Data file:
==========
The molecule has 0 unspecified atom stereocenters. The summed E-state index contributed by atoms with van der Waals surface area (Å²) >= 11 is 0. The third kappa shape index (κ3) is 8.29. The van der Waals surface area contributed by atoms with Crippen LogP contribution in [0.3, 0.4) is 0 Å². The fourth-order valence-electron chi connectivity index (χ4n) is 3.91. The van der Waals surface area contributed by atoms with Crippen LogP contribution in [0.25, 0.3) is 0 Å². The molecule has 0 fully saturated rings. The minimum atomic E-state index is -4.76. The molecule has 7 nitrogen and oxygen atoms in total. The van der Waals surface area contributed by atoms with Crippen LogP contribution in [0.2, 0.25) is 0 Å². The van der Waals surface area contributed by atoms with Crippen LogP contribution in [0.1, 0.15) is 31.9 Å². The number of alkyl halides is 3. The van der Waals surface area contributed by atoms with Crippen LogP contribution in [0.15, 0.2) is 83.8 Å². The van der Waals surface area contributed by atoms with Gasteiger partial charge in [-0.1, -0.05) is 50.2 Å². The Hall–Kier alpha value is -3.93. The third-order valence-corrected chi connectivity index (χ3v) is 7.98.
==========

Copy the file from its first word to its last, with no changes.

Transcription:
The molecule has 0 unspecified atom stereocenters. The summed E-state index contributed by atoms with van der Waals surface area (Å²) >= 11 is 0. The third kappa shape index (κ3) is 8.29. The van der Waals surface area contributed by atoms with Crippen LogP contribution in [0.3, 0.4) is 0 Å². The fourth-order valence-electron chi connectivity index (χ4n) is 3.91. The van der Waals surface area contributed by atoms with Crippen LogP contribution in [0.25, 0.3) is 0 Å². The molecule has 0 fully saturated rings. The minimum atomic E-state index is -4.76. The molecule has 7 nitrogen and oxygen atoms in total. The van der Waals surface area contributed by atoms with Crippen LogP contribution in [0.2, 0.25) is 0 Å². The van der Waals surface area contributed by atoms with Crippen LogP contribution in [0.1, 0.15) is 31.9 Å². The number of alkyl halides is 3. The van der Waals surface area contributed by atoms with Crippen LogP contribution in [0.15, 0.2) is 83.8 Å². The van der Waals surface area contributed by atoms with Gasteiger partial charge in [-0.1, -0.05) is 50.2 Å². The Hall–Kier alpha value is -3.93. The third-order valence-corrected chi connectivity index (χ3v) is 7.98.